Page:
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InfoQ Homepage News iRobot’s Experience in Running ROS2 on Linux-Based Embedded Platforms

iRobot’s Experience in Running ROS2 on Linux-Based Embedded Platforms

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During ROSCon 2019 Alberto Soragna, Juan Oxoby, and Dhiraj Goel from iRobot presented their experience in using Robot Operating System 2 (ROS 2) on a low-cost embedded platform. By experimenting with different Data Distribution Service (DDS) implementations they reduced the CPU and memory usage of their application, which improved performance. 

As iRobot is creating consumer robots with low-cost embedded platforms in them, they investigated the use of ROS 2 on their embedded hardware. ROS 2 works well on desktop computers and on microcontrollers, but it is more difficult to use ROS on small Linux computers. iRobot took a comparable platform to what they have on their robots, which for them is a Raspberry Pi 2 with 1 gigabyte of RAM, and a 900mhz quad-core ARM cortex A7 CPU. To see if ROS2 was a viable option for them they were willing to accept a consumption overhead for ROS of less than 20% CPU and 20MB RAM, an acceptable latency for messages, and zero lost messages

A core challenge that iRobot faced during development is that they have approximately 1000 robots connected to the same network during their prototyping phase. This can create a lot of communication overhead, which they analyzed with a self-written tool. They used this tool to create the data to analyze and see how many messages were on time, arrived late, or arrived too late. 

During their talk, iRobot showed that all targets they set in terms of CPU and memory usage are currently exceeded. CPU usage overhead was 33%, and ram was 153 MB instead of the maximum of 20 MB. Most of the overhead came from the DDS communication layer. When replacing this layer with cyclone DDS, they got better results. Their example application now was below the maximum CPU and memory usage with only 13% CPU overhead and 15.82MB RAM used. Developers thus have to look at their DDS implementation and have to consider switching to a different DDS implementation to get a massive boost in performance.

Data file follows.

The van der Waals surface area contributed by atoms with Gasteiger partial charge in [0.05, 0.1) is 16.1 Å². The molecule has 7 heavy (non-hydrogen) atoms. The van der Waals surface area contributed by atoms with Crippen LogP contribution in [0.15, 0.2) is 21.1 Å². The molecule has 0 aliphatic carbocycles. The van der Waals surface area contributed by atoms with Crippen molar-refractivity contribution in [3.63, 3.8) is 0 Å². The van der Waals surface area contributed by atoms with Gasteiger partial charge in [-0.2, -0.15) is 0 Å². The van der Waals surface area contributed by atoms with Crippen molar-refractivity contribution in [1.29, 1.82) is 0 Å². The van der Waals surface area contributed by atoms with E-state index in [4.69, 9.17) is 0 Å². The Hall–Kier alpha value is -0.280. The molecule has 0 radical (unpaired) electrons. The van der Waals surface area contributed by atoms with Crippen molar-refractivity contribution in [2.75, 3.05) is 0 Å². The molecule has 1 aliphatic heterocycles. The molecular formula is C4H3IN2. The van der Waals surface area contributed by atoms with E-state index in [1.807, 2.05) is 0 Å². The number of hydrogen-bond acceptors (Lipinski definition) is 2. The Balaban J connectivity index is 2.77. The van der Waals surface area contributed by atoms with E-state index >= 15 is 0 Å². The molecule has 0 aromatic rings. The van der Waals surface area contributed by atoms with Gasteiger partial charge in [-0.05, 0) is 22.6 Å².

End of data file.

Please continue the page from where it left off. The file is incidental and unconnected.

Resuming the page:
A second way iRobot improved the statistics was by looking at the actual source of the overhead. The RAM usage was so high because DDS creates a process for each object in ROS that can communicate to another topic. By adding blacklisting they could restrict communication to only nodes which they knew had to discover each other. This decreased their RAM usage to 45% of the original amount.

The last thing they looked at is the ROS 2 intra-process manager. The intra-process manager in the current release of ROS 2, Dashing Diademata, sends meta-messages through the RMW layer. iRobot created a new intra-process manager which reduces the amount of communication overhead, which reduced latency and CPU usage. This option reduced CPU usage by 45%, but still has a big RAM memory overhead. The new intra-process manager was added to the master version of ROS 2 and will be in the upcoming release.

For more information, look at the tool used to create this performance analysis. Also look at the different quality of service policies ROS 2 offers, so that you can set your expected quality of service. This can help you as developer get the communication you want on your robotics application.

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